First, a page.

Jumpstarting the Future Quantum Workforce

The Quantum Systems Accelerator, a National Quantum Information Science Research Center led by Berkeley Lab, is stepping up efforts for quantum education and outreach, especially at the high school level, which traditionally has not been regarded as an entry point to quantum science. The outreach should help fill the increasing number of job vacancies in this fast-growing and developing field.

The AVID college prep program leads to lower substance use, better health behaviors among high school students, UCLA-led research suggests

New UCLA-led research finds that a college preparatory program for youth experiencing educational inequities that operates in about 13% of U.S public high schools has a positive effect on students’ social networks, psycho-social outcomes, and health behaviors.  The findings, published Dec. 16 in the peer-reviewed journal Pediatrics, suggests that the Advancement via Individual Determination (AVID) program, aimed at increasing educational opportunities for under-represented and economically disadvantaged students, also significantly reduces substance use.

Pandemic Escalated Teen Cyberbullying – Asian Americans Targeted Most

A study of U.S. middle and high school students shows that about 17 percent were cyberbullied in 2016 and 2019, but that proportion rose to 23 percent in 2021. Notably, 19 percent of Asian American youth said they had been cyberbullied, and about 1 in 4 (23.5 percent) indicated they were victimized online because of their race/color. Asian American youth were the only racial group where the majority (59 percent) reported more cyberbullying since the start of the COVID‐19 pandemic. In 2019, Asian American youth were the least likely to have experienced cyberbullying.

Greater Empathy in Adolescents Helps Prevent Bias-based Cyberbullying

Little is known about cyberbullying and empathy, especially as it relates harming or abusing others because of race or religion. A study is the first to examine general cyberbullying, race-based cyberbullying, and religion-based cyberbullying in young adolescents. Results show that the higher a youth scored on empathy, the lower the likelihood that they cyberbullied others. When it came to bias-based cyberbullying, higher levels of total empathy were associated with lower odds of cyberbullying others based on their race or religion.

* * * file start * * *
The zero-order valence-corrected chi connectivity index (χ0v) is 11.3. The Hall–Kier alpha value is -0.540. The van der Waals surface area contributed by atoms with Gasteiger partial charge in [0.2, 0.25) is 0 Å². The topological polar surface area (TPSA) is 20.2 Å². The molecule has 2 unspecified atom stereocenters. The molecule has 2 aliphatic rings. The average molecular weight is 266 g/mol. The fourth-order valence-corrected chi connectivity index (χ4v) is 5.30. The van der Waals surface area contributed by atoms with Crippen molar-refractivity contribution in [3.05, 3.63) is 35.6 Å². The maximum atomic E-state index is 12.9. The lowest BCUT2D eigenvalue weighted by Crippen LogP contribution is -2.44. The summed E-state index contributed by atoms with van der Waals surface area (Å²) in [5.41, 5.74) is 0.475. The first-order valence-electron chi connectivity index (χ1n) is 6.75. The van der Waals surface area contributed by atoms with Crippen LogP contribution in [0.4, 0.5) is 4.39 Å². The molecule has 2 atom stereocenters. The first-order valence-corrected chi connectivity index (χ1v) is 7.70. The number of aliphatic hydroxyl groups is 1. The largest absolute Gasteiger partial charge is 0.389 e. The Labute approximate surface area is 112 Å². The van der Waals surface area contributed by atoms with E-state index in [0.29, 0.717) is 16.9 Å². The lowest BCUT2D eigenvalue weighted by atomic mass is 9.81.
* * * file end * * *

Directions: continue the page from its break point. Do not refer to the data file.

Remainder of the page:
Media Law, Communication, and Free Speech Expert Comments on Supreme Court Ruling on a Student’s Profane Rant

Jason Shepard, professor of Communications at California State University, Fullerton, specializes in media law and is available to comment on this morning’s 8-1 U.S. Supreme Court ruling on the free speech of a high school cheerleader who posted a profane rant on Snapchat in 2017.

New Book Charts Rural America’s Pathways to College and Career

More than thirty years ago, college admissions expert Rick Dalton founded the nonprofit CFES Brilliant Pathways to train underserved students to become college- and career-ready. Little did he know at the time that a pandemic would blow open an opportunity gap that disproportionately affected low-income students, particularly in rural America. His latest book explains how community stakeholders throughout the nation can help rural students set and achieve their goals.

CFES Brilliant Pathways to Offer $1.5 Million College Readiness Program to 20 Schools in Northern New York, Vermont at No Cost to Schools

It’s well known that low-income urban students who want to attend college face significant hurdles. But rural students go to college and remain there at even lower rates than their urban counterparts.